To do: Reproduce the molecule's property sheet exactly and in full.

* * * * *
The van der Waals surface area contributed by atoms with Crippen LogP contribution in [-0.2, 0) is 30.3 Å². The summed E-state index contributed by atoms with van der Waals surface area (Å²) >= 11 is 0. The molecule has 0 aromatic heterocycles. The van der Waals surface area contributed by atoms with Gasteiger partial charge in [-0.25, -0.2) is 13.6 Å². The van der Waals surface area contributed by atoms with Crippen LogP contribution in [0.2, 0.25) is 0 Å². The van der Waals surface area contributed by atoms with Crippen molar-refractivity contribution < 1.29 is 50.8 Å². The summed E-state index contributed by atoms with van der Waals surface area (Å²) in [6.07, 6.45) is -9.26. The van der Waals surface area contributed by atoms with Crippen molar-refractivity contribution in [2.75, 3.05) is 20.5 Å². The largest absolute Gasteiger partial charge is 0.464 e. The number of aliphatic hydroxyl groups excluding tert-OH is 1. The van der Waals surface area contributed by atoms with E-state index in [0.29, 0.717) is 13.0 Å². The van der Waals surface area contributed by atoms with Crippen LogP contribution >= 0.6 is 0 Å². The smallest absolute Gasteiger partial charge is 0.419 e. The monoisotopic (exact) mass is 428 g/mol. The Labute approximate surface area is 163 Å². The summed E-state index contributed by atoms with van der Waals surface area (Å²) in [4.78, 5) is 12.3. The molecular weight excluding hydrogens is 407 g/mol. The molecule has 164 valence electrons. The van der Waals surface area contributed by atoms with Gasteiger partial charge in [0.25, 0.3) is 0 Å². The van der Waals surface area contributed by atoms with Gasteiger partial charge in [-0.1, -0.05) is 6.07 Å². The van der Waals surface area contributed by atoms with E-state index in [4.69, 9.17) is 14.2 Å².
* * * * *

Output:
The van der Waals surface area contributed by atoms with Crippen LogP contribution in [-0.2, 0) is 30.3 Å². The summed E-state index contributed by atoms with van der Waals surface area (Å²) >= 11 is 0. The molecule has 0 aromatic heterocycles. The van der Waals surface area contributed by atoms with Gasteiger partial charge in [-0.25, -0.2) is 13.6 Å². The van der Waals surface area contributed by atoms with Crippen LogP contribution in [0.2, 0.25) is 0 Å². The van der Waals surface area contributed by atoms with Crippen molar-refractivity contribution < 1.29 is 50.8 Å². The summed E-state index contributed by atoms with van der Waals surface area (Å²) in [6.07, 6.45) is -9.26. The van der Waals surface area contributed by atoms with Crippen molar-refractivity contribution in [2.75, 3.05) is 20.5 Å². The largest absolute Gasteiger partial charge is 0.464 e. The number of aliphatic hydroxyl groups excluding tert-OH is 1. The van der Waals surface area contributed by atoms with E-state index in [0.29, 0.717) is 13.0 Å². The van der Waals surface area contributed by atoms with Crippen LogP contribution >= 0.6 is 0 Å². The smallest absolute Gasteiger partial charge is 0.419 e. The monoisotopic (exact) mass is 428 g/mol. The Labute approximate surface area is 163 Å². The summed E-state index contributed by atoms with van der Waals surface area (Å²) in [4.78, 5) is 12.3. The molecular weight excluding hydrogens is 407 g/mol. The molecule has 164 valence electrons. The van der Waals surface area contributed by atoms with Gasteiger partial charge in [0.25, 0.3) is 0 Å². The van der Waals surface area contributed by atoms with Gasteiger partial charge in [-0.1, -0.05) is 6.07 Å². The van der Waals surface area contributed by atoms with E-state index in [4.69, 9.17) is 14.2 Å².